The court then explicitly noted this:  “As probate of the 2006 instrument as a lost will is not being sought.”  The question is why not?  Did the son not know that he could make the application to the court to probate a lost Will?  Why seeks a revocation of a prior Will without first seeking to probate the 2006 copy?

Here is why these questions matter.  Ff successful, by using the 2006 copy of the Will as a tool to only revoke the 1997 Will, the outcome would be that the decedent legally died without a Will and that New York’s intestacy statute (EPTL 4-1.1) would then apply to decedent’s estate.  Decedent’s wife is entitled to receive the following in intestacy:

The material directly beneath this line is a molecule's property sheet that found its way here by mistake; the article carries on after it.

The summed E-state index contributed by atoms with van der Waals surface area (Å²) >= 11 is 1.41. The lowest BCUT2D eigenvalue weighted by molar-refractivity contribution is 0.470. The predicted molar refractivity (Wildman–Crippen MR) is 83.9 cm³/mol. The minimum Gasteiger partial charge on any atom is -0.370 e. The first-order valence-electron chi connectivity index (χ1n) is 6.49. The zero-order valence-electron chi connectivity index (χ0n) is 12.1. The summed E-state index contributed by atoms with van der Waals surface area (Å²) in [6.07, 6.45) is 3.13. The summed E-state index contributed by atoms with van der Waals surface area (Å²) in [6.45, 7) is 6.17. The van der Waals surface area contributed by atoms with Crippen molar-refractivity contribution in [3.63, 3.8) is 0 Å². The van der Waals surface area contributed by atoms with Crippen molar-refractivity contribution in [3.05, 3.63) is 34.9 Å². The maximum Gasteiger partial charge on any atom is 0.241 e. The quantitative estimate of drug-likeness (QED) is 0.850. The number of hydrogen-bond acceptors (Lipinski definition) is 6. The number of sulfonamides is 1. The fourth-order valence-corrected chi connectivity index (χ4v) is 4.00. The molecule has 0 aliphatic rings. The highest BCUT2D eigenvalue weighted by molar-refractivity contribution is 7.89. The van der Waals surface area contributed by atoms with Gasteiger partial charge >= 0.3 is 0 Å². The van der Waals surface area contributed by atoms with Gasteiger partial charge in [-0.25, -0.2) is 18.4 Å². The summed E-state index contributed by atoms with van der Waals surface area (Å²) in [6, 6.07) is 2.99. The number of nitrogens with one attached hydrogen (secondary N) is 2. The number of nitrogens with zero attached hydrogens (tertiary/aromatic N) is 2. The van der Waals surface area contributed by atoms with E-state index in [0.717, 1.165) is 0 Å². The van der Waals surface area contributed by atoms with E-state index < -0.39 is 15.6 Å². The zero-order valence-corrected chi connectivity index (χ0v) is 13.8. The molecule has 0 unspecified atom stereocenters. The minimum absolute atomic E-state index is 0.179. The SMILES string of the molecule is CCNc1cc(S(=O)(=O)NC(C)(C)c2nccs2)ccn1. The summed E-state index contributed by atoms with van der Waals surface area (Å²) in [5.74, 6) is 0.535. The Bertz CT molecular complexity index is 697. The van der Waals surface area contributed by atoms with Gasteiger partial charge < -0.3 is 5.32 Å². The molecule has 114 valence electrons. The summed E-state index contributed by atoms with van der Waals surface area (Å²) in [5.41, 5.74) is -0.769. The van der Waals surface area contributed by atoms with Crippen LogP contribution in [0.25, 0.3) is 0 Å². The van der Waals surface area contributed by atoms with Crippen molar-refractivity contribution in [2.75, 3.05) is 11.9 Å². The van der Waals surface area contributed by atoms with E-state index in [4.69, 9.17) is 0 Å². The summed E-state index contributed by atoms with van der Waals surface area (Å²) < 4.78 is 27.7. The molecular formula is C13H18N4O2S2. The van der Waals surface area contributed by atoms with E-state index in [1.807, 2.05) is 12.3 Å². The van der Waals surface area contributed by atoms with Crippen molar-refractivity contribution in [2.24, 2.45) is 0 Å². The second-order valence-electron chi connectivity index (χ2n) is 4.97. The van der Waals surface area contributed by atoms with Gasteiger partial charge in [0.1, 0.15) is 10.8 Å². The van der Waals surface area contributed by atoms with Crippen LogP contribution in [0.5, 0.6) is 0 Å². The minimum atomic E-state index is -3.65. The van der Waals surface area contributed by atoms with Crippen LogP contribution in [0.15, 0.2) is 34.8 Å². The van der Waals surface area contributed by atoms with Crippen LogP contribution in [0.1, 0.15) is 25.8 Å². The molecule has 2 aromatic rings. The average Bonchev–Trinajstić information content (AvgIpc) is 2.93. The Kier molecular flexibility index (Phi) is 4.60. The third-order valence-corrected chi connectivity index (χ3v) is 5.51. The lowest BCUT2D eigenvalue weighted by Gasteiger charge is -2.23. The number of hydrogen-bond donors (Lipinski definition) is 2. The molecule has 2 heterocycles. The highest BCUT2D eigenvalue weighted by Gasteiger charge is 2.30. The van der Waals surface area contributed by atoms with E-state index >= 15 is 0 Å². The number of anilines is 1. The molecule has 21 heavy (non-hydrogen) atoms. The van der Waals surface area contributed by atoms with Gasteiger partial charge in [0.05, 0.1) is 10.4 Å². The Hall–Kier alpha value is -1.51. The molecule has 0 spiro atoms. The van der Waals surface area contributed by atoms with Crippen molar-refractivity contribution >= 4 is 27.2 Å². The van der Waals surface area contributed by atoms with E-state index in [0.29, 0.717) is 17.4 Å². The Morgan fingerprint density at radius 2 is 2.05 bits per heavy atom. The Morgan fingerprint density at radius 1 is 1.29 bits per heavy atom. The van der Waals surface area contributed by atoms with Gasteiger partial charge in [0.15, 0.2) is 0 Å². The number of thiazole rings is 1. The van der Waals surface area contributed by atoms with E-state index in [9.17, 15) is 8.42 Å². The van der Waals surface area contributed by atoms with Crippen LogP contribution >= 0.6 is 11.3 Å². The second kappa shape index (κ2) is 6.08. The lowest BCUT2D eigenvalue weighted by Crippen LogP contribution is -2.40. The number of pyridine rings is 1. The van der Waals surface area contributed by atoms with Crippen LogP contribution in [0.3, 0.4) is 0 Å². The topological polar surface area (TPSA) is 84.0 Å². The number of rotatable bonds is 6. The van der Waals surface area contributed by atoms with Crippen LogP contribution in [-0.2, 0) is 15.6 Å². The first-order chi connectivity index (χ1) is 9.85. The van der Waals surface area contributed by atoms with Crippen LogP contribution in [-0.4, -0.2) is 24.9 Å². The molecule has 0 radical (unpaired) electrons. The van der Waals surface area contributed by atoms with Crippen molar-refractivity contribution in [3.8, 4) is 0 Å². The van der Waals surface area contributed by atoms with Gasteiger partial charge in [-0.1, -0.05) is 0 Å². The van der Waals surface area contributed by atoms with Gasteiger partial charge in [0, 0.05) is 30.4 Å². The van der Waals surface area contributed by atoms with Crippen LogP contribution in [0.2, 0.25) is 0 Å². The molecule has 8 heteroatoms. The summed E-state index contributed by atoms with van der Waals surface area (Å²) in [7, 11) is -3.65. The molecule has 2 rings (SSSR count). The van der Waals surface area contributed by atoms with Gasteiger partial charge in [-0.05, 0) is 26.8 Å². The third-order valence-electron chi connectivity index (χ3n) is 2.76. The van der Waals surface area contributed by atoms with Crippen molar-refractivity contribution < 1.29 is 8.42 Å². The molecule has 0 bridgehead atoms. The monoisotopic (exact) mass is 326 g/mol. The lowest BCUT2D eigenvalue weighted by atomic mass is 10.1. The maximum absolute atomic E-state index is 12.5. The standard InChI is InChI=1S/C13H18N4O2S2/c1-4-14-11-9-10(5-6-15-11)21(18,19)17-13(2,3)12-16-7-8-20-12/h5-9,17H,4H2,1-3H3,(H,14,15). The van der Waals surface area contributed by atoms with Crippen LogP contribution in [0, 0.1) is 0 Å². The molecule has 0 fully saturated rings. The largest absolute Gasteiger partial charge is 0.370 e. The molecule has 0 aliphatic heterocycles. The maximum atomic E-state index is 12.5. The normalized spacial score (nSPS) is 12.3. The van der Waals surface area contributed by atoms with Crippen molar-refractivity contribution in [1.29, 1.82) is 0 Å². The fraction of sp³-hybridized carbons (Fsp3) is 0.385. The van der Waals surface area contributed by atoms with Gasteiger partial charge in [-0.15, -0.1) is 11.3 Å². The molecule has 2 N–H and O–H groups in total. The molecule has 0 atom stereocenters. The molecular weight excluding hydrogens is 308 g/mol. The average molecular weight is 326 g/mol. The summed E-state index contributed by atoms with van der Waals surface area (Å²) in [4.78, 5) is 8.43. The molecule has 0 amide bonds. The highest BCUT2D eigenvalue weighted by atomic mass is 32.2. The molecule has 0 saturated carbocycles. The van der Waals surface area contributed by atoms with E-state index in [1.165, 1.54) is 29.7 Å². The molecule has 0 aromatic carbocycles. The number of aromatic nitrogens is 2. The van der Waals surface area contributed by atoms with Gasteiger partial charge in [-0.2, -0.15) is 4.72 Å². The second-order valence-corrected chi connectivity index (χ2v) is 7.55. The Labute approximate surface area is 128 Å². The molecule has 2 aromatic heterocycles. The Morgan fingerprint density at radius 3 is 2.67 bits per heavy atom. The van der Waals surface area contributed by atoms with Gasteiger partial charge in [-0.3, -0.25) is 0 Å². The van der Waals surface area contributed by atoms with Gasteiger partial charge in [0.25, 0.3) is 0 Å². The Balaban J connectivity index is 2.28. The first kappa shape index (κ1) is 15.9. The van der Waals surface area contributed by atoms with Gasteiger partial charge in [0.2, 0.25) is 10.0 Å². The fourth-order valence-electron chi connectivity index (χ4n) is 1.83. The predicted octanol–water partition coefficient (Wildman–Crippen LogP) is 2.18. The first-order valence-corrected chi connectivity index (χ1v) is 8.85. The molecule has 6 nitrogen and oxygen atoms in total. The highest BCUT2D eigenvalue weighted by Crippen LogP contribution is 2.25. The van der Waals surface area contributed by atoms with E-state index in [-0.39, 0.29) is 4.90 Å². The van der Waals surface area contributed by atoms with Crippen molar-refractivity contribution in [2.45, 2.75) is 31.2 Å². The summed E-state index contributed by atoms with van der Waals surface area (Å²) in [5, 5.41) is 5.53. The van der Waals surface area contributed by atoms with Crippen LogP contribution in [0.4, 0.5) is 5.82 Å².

1. Cash or cash equivalents, including bank accounts of up to $25,000.
2. One car of up to $25,000 (if the value of the car is greater than $25,000, the spouse has the option of paying the difference to the estate).
3. Household items, including the decedent’s clothes, furniture, appliances, and jewelry up to $20,000.
4. The decedent’s family pictures, books, computers, discs, and software, up to $2,500.

The surviving spouse also receives $50,000 in assets and 1/2 of the remainder of the estate if the decedent left children.  If there are surviving children, each child then shares equally in the other ½ remainder of the estate.  In this case, only the wife and decedent’s seven children would benefit in intestacy.  Decedent’s sister and nephews receive nothing under intestacy.